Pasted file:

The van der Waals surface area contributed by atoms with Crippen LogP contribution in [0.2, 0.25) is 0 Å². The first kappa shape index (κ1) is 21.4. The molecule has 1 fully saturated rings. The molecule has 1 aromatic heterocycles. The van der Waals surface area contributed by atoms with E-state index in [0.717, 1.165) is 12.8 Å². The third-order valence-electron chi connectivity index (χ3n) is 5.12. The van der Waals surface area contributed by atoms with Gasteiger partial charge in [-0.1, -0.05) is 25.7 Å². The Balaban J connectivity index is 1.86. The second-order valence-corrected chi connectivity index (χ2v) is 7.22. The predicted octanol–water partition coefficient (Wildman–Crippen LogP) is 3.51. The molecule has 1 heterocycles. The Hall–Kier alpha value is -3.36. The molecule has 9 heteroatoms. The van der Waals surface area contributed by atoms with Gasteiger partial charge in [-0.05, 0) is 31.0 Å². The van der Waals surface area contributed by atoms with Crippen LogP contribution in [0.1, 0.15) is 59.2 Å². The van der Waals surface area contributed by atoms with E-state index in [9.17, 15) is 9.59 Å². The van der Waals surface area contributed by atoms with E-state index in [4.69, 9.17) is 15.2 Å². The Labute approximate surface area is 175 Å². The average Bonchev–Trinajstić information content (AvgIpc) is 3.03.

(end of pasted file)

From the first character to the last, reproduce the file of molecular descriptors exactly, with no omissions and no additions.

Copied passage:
The van der Waals surface area contributed by atoms with Crippen LogP contribution in [0.2, 0.25) is 0 Å². The first kappa shape index (κ1) is 21.4. The molecule has 1 fully saturated rings. The molecule has 1 aromatic heterocycles. The van der Waals surface area contributed by atoms with E-state index in [0.717, 1.165) is 12.8 Å². The third-order valence-electron chi connectivity index (χ3n) is 5.12. The van der Waals surface area contributed by atoms with Gasteiger partial charge in [-0.1, -0.05) is 25.7 Å². The Balaban J connectivity index is 1.86. The second-order valence-corrected chi connectivity index (χ2v) is 7.22. The predicted octanol–water partition coefficient (Wildman–Crippen LogP) is 3.51. The molecule has 1 heterocycles. The Hall–Kier alpha value is -3.36. The molecule has 9 heteroatoms. The van der Waals surface area contributed by atoms with Gasteiger partial charge in [-0.05, 0) is 31.0 Å². The van der Waals surface area contributed by atoms with Crippen LogP contribution in [0.1, 0.15) is 59.2 Å². The van der Waals surface area contributed by atoms with E-state index in [9.17, 15) is 9.59 Å². The van der Waals surface area contributed by atoms with E-state index in [4.69, 9.17) is 15.2 Å². The Labute approximate surface area is 175 Å². The average Bonchev–Trinajstić information content (AvgIpc) is 3.03.